On March 4, 2011, in Nu-West Mining Inc. v. United States, the district court for the District of Idaho determined that the United States’ oversight of waste disposal activities at historic mines on federal lands was sufficient to render it liable as an operator and arranger under the Comprehensive Environmental Response, Compensation and Liability Act (CERCLA). Owner liability was undisputed. The plaintiffs, Nu-West Mining Inc. and Nu-West Industries Inc. (Nu-West), are the current holders of the government leases under which four mines were operated from the 1960s to the 1990s. In the 1990s, after selenium contamination was discovered at the sites, Nu-West entered into consent orders with the United States to clean up the sites. To date, Nu-West claims to have spent $10 million to clean up the sites.
The selenium contamination resulted from the use of middle waste shale—a layer of rock rich in selenium which lies between economically valuable (phosphate ore-bearing) strata—as a cover over waste rock piles. As part of its oversight of the commercial development of the federal mining leases, the United States allowed waste disposal activities on adjacent federal lands and required lessees to build waste rock piles with covers consisting of middle waste shale. In applying the Supreme Court’s standard in Burlington Northern and Santa Fe Ry. Co. v. United States, the court focused on the United States’ intent that the waste disposal activities occur. At the time of the disposal, neither the United States nor the lessees knew that the middle waste shale would leach selenium. Although the court did not address that fact, it was the use of middle waste shale as a cover for waste rock piles—required by the United States as a condition of mining approval—which ultimately resulted in the release of a hazardous substance.
In this case, the court relied on the government’s own documents, which established that the government was directly and extensively involved in the design and location of the waste rock piles and the fact that the government retained its ownership interest over all of its property rights in the mine sites except those conveyed in the mineral leases (i.e., the right to mine for phosphate, phosphate rock, and related minerals). The court flatly rejected the government’s argument that it could not be liable under CERCLA for acting in what it characterized as a purely regulatory role. Because many projects on federal land will entail retained federal ownership of the land and similar oversight and control over waste disposal activities, the outcome of this case may be of great utility if the court allocates any significant portion of cleanup costs to the United States in subsequent proceedings.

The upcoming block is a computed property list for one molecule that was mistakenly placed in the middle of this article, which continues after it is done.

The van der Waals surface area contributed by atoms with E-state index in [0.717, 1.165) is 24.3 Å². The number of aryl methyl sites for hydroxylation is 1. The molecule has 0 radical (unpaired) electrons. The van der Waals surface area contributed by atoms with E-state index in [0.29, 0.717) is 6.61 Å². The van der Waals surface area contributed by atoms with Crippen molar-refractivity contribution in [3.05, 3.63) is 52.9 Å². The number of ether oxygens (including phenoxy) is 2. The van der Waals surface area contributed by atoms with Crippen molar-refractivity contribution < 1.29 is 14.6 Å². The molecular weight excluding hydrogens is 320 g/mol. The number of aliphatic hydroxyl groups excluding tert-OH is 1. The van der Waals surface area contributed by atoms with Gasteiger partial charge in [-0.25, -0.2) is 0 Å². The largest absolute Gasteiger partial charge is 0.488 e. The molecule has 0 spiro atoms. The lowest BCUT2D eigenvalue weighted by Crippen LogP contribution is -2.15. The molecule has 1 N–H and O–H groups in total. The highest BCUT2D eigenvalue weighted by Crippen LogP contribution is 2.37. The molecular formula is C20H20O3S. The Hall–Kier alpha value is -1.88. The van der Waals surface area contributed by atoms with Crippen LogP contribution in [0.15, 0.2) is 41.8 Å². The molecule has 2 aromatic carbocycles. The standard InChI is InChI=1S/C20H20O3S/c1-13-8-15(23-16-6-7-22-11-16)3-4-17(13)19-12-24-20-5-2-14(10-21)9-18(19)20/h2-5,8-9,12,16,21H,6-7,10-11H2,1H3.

Neither the issue of the effectiveness of any defenses that may be asserted by the United States nor whether the action was properly brought under §107 (see Jason A. Flower, The Assault on §107 Cost Recovery Claims, Environmental Law 360, Sept. 24, 2010) were addressed in this partial summary judgment proceeding. It is unclear what defenses (other than the regulatory action defense rejected in this proceeding), if any, the government may raise. Statutory defenses such as act of God or act of war are not relevant and the third party act or omission defense would be precluded by the contractual relationship and the government’s extensive involvement in designing waste rock pile structure and location. Other transactional defenses (secured creditor, innocent landowner, bona fide prospective purchaser, and contiguous property owner) also are inapplicable as the government owned the land and was involved in the waste disposal activities which caused the selenium releases. If equitable defenses are raised, they are more likely to be considered in apportioning costs.
What This Means to You
The potential importance of this case is not limited to mining operations. If you are under a federal cleanup order for waste disposal activities on federal land, you may be able to shift some of that expense back to the federal government. We will track this case to see how the court rules on any defenses raised by the government, whether any recovery may be had, and how it apportions costs. In addition, this case may also be important for other private parties who conducted activities on federal lands where those activities were subject to close federal oversight and approval as arranger liability can be premised on similar oversight.
If you would like to discuss potential remedies available in your situation, please contact Coty Hopinks-Baul at 314.480.1883, Charles Merrill at 314.480.1952, or any members of Husch Blackwell’s Environmental and Natural Resources practice group.
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